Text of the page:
The upper boundary of the air column that gives rise to atmospheric pressure is the vacuum of space. Being rather light, the mass of a column of air with a 1 cm2 cross section is almost exactly 1 kg. If a much heavier liquid substance is used to balance this air column, only a relatively small length would be needed. In addition, because the density of liquids does not change with height (most liquids are incompressible), such an equivalent liquid column has a well defined upper boundary (below a vacuum),

One of the heaviest liquids at room temperature is mercury (Hg) and the height of the Hg-column that is equivalent to normal pressure (1013 mb) is only 760 mm long (29.92 "). For this reason, columns of mercury, "hanging" in an inverted vacuum tube, can be used as practical instruments to measure atmospheric pressure (see Figure 6-4, Lutgens and Tarbuck, 1998).

If water were used instead of mercury, the height of the column equivalent to normal pressure would be 10.33 m - not a very practical length of tube to work with.
 
 

The Gas Laws

The example of the gas-filled balloon can also be used to explore the basic gas laws (see also Appendix D, p. 414, Lutgens and Tarbuck, 1998).

In the following, lets assume that the balloon is tight, so that the amount or mass of air in it stays the same: ma = const. With density being the ratio of mass per volume, the gas density of the balloon thus varies only with its volume (when mass is held constant).

If we squeeze the balloon, we compress the air and two things will happen:

Since density is mass over volume, and the mass stays constant, the rise in density means that the volume of the balloon decreases: pressure goes up; volume goes down. This finding is expressed more precisely by

Boyle’s Law (after Robert Boyle, Irish scientist, around 1600)

Boyle’s law states that, at a constant temperature, the volume of a given mass of gas varies inversely with pressure. For two states of pressure (P1, P2) and two corresponding volumes (V1, V2), this is stated mathematically:

If P2 = 2·P1, it follows that V2 = 1/2 V1.

In Lab 3 (see Lab Manual) we are performing another experiment with a balloon that illustrates the principle expressed in

Charles’s Law (after Jacques Charles, French scientist, around 1790)

By warming the balloon up, we increase the speed of the moving gas molecules inside it. This in turn increases the rate at which the gas molecules bombard the skin of the balloon. Because the balloon’s skin is elastic, it expands upon this increased pushing from inside, and the volume taken up by the same mass of gas increases with temperature. In consequence, the density [=mass/volume] decreases with rising temperature. Cooling the balloon down again will make the balloon shrink.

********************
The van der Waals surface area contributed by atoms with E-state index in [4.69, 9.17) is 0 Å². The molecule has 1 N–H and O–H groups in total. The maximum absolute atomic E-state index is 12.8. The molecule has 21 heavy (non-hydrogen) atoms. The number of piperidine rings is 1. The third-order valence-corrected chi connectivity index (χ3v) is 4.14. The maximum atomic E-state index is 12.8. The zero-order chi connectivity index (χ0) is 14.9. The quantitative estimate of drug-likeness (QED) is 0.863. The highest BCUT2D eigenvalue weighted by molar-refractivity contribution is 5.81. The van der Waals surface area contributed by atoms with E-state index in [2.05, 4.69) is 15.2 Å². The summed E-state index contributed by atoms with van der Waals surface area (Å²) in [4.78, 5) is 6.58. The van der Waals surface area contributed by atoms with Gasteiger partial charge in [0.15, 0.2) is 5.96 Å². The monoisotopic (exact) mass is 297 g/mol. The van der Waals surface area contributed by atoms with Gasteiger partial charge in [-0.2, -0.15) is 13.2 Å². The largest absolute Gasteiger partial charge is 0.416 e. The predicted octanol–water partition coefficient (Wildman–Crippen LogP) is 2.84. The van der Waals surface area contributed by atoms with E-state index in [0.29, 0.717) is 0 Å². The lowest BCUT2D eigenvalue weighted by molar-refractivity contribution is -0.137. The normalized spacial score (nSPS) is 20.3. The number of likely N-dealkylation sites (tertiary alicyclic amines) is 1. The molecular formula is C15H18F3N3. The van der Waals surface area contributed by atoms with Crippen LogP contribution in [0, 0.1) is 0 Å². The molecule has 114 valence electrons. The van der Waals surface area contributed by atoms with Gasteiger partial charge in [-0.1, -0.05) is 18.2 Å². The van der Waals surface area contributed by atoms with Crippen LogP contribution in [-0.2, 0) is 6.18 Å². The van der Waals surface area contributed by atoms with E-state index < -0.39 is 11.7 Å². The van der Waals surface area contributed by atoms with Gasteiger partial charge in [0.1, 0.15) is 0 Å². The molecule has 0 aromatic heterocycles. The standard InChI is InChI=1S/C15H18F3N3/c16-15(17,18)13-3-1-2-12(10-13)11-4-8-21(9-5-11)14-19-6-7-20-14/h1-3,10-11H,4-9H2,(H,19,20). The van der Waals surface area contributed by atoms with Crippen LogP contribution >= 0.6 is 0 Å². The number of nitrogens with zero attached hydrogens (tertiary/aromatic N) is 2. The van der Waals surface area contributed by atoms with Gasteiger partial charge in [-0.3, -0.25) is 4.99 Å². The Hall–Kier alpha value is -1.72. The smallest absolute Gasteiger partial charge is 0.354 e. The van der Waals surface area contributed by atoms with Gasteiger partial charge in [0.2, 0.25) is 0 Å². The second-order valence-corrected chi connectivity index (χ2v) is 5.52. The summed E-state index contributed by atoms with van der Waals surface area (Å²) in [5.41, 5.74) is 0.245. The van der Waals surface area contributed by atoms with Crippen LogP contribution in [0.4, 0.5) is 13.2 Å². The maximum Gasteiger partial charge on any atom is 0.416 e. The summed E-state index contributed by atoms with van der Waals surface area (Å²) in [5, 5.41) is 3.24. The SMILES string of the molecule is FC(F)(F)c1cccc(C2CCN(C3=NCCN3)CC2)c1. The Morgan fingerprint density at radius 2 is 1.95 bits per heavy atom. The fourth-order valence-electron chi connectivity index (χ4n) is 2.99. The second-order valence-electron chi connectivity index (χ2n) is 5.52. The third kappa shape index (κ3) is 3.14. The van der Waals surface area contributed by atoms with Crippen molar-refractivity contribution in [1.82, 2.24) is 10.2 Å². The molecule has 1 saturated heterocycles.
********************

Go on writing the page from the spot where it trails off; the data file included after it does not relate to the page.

Thus Charles’s law states that at a constant pressure, the volume of a given mass of gas is directly proportional to its (absolute) temperature. For two states with temperatures (T1, T2) and two corresponding volumes (V1, V2):

It must be noted that in this case (and whenever temperature appears in a multiplication or a division) the absolute or Kelvin scale must be used for temperature.

The Ideal Gas Law or Equation of State

The example used to illustrate Charles’s law probably does not follow Charles’s law exactly. It is very likely that, during the heating process, when the rate of collisions by the gas molecules increased, the pressure increased as well as the volume. Thus, in practical situations all three variables involved in Boyle’s and Charles’s law are linked and both principles are in action at the same time:
 

Pressure: P
Temperature: T
Density: r = m/V

These variables describe the state of the gas at any one time and are combined in the single relationship known as the ideal gas law or the equation of state:

or 
where R, the constant of proportionality, is known as the universal gas constant (= 287 J·kg-1·K-1)

When mass and pressure are held constant, the gas law collapses to Charles’s law. When mass and temperature are held constant, it is equivalent to Boyle’s law. Thus, the gas law combines the two laws.

The equation of state or ideal gas law is one of the most fundamental relationships linking the three variables temperature, pressure and density that describe the thermodynamic state of the atmosphere. Some application of the gas law is involved in most practical problems in meteorology.



09/18/97 HPS/IU